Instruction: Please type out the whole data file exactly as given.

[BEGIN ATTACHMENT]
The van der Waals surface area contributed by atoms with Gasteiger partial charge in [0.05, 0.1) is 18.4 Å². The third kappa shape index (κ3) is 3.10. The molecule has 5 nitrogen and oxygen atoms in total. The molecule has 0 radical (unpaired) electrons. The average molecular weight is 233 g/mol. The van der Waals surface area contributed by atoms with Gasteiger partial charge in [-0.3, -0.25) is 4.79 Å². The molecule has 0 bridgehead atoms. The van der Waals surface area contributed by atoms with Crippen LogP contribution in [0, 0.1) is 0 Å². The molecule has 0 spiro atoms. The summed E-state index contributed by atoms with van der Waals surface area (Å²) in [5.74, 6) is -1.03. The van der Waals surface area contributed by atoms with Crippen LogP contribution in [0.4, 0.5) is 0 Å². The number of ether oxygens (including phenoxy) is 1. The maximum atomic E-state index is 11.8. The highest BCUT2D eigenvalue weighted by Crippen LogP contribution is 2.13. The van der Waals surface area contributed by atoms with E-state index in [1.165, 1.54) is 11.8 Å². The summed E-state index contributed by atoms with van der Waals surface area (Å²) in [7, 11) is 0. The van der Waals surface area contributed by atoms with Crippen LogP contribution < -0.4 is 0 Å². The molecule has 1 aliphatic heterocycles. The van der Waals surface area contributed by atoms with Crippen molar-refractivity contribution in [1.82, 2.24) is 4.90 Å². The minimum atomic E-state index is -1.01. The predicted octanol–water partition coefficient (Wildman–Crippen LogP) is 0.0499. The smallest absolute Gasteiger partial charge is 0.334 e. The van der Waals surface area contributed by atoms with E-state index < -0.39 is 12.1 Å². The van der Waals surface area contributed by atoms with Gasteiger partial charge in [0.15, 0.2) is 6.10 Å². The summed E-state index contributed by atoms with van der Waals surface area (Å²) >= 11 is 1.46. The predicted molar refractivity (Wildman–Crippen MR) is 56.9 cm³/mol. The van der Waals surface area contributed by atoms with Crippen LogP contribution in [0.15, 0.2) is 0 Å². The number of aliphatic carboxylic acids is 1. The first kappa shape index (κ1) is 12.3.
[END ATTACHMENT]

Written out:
The van der Waals surface area contributed by atoms with Gasteiger partial charge in [0.05, 0.1) is 18.4 Å². The third kappa shape index (κ3) is 3.10. The molecule has 5 nitrogen and oxygen atoms in total. The molecule has 0 radical (unpaired) electrons. The average molecular weight is 233 g/mol. The van der Waals surface area contributed by atoms with Gasteiger partial charge in [-0.3, -0.25) is 4.79 Å². The molecule has 0 bridgehead atoms. The van der Waals surface area contributed by atoms with Crippen LogP contribution in [0, 0.1) is 0 Å². The molecule has 0 spiro atoms. The summed E-state index contributed by atoms with van der Waals surface area (Å²) in [5.74, 6) is -1.03. The van der Waals surface area contributed by atoms with Crippen LogP contribution in [0.4, 0.5) is 0 Å². The number of ether oxygens (including phenoxy) is 1. The maximum atomic E-state index is 11.8. The highest BCUT2D eigenvalue weighted by Crippen LogP contribution is 2.13. The van der Waals surface area contributed by atoms with E-state index in [1.165, 1.54) is 11.8 Å². The summed E-state index contributed by atoms with van der Waals surface area (Å²) in [7, 11) is 0. The van der Waals surface area contributed by atoms with Crippen LogP contribution < -0.4 is 0 Å². The molecule has 1 aliphatic heterocycles. The van der Waals surface area contributed by atoms with Crippen molar-refractivity contribution in [1.82, 2.24) is 4.90 Å². The minimum atomic E-state index is -1.01. The predicted octanol–water partition coefficient (Wildman–Crippen LogP) is 0.0499. The smallest absolute Gasteiger partial charge is 0.334 e. The van der Waals surface area contributed by atoms with E-state index < -0.39 is 12.1 Å². The van der Waals surface area contributed by atoms with Gasteiger partial charge in [0.15, 0.2) is 6.10 Å². The summed E-state index contributed by atoms with van der Waals surface area (Å²) >= 11 is 1.46. The predicted molar refractivity (Wildman–Crippen MR) is 56.9 cm³/mol. The van der Waals surface area contributed by atoms with Crippen LogP contribution in [0.15, 0.2) is 0 Å². The number of aliphatic carboxylic acids is 1. The first kappa shape index (κ1) is 12.3.